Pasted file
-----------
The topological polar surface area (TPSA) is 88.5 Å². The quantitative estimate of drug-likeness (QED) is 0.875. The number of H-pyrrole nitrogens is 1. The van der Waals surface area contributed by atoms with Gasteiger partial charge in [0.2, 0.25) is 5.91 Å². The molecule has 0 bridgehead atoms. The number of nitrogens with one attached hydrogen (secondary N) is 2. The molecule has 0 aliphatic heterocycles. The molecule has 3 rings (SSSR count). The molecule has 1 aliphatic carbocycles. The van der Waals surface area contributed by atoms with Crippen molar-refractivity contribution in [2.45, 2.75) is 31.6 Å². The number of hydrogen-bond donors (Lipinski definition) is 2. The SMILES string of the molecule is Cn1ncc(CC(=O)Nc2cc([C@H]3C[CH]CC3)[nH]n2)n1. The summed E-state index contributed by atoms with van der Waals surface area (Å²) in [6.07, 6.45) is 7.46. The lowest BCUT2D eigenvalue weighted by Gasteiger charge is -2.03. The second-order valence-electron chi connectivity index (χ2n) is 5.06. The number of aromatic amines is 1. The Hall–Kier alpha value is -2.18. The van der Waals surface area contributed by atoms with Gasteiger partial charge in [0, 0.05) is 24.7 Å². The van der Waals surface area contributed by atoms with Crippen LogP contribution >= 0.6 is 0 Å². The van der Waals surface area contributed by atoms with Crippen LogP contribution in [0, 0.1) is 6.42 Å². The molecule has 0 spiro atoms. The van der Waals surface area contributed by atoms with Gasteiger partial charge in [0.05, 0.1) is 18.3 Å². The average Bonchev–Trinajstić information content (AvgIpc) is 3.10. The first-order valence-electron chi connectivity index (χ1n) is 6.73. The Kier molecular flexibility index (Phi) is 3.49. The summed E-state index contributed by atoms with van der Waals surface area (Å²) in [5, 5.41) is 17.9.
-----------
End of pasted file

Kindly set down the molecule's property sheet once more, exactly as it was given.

The topological polar surface area (TPSA) is 88.5 Å². The quantitative estimate of drug-likeness (QED) is 0.875. The number of H-pyrrole nitrogens is 1. The van der Waals surface area contributed by atoms with Gasteiger partial charge in [0.2, 0.25) is 5.91 Å². The molecule has 0 bridgehead atoms. The number of nitrogens with one attached hydrogen (secondary N) is 2. The molecule has 0 aliphatic heterocycles. The molecule has 3 rings (SSSR count). The molecule has 1 aliphatic carbocycles. The van der Waals surface area contributed by atoms with Crippen molar-refractivity contribution in [2.45, 2.75) is 31.6 Å². The number of hydrogen-bond donors (Lipinski definition) is 2. The SMILES string of the molecule is Cn1ncc(CC(=O)Nc2cc([C@H]3C[CH]CC3)[nH]n2)n1. The summed E-state index contributed by atoms with van der Waals surface area (Å²) in [6.07, 6.45) is 7.46. The lowest BCUT2D eigenvalue weighted by Gasteiger charge is -2.03. The second-order valence-electron chi connectivity index (χ2n) is 5.06. The number of aromatic amines is 1. The Hall–Kier alpha value is -2.18. The van der Waals surface area contributed by atoms with Gasteiger partial charge in [0, 0.05) is 24.7 Å². The van der Waals surface area contributed by atoms with Crippen LogP contribution >= 0.6 is 0 Å². The van der Waals surface area contributed by atoms with Crippen LogP contribution in [0, 0.1) is 6.42 Å². The molecule has 0 spiro atoms. The van der Waals surface area contributed by atoms with Gasteiger partial charge in [0.05, 0.1) is 18.3 Å². The average Bonchev–Trinajstić information content (AvgIpc) is 3.10. The first-order valence-electron chi connectivity index (χ1n) is 6.73. The Kier molecular flexibility index (Phi) is 3.49. The summed E-state index contributed by atoms with van der Waals surface area (Å²) in [5, 5.41) is 17.9.